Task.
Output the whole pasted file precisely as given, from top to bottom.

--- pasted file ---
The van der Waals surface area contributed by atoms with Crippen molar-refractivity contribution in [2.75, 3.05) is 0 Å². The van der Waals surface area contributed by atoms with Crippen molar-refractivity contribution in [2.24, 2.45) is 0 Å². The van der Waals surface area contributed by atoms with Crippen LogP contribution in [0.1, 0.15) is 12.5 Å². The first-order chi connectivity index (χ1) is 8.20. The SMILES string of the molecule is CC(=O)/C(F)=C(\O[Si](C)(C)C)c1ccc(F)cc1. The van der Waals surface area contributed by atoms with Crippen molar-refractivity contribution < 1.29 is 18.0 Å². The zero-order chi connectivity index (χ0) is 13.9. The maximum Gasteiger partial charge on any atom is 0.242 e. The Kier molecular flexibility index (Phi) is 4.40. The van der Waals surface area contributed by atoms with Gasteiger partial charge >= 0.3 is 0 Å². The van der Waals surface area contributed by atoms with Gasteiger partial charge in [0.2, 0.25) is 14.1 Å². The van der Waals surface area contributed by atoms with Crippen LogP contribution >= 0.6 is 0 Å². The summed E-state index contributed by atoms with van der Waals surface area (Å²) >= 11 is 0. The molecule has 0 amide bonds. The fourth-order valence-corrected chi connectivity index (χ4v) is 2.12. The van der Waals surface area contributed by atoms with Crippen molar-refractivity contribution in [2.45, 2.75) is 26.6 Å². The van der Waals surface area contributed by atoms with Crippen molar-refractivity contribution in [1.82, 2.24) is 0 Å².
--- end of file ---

The van der Waals surface area contributed by atoms with Crippen molar-refractivity contribution in [2.75, 3.05) is 0 Å². The van der Waals surface area contributed by atoms with Crippen molar-refractivity contribution in [2.24, 2.45) is 0 Å². The van der Waals surface area contributed by atoms with Crippen LogP contribution in [0.1, 0.15) is 12.5 Å². The first-order chi connectivity index (χ1) is 8.20. The SMILES string of the molecule is CC(=O)/C(F)=C(\O[Si](C)(C)C)c1ccc(F)cc1. The van der Waals surface area contributed by atoms with Crippen molar-refractivity contribution < 1.29 is 18.0 Å². The zero-order chi connectivity index (χ0) is 13.9. The maximum Gasteiger partial charge on any atom is 0.242 e. The Kier molecular flexibility index (Phi) is 4.40. The van der Waals surface area contributed by atoms with Gasteiger partial charge >= 0.3 is 0 Å². The van der Waals surface area contributed by atoms with Gasteiger partial charge in [0.2, 0.25) is 14.1 Å². The van der Waals surface area contributed by atoms with Crippen LogP contribution >= 0.6 is 0 Å². The summed E-state index contributed by atoms with van der Waals surface area (Å²) >= 11 is 0. The molecule has 0 amide bonds. The fourth-order valence-corrected chi connectivity index (χ4v) is 2.12. The van der Waals surface area contributed by atoms with Crippen molar-refractivity contribution in [2.45, 2.75) is 26.6 Å². The van der Waals surface area contributed by atoms with Crippen molar-refractivity contribution in [1.82, 2.24) is 0 Å².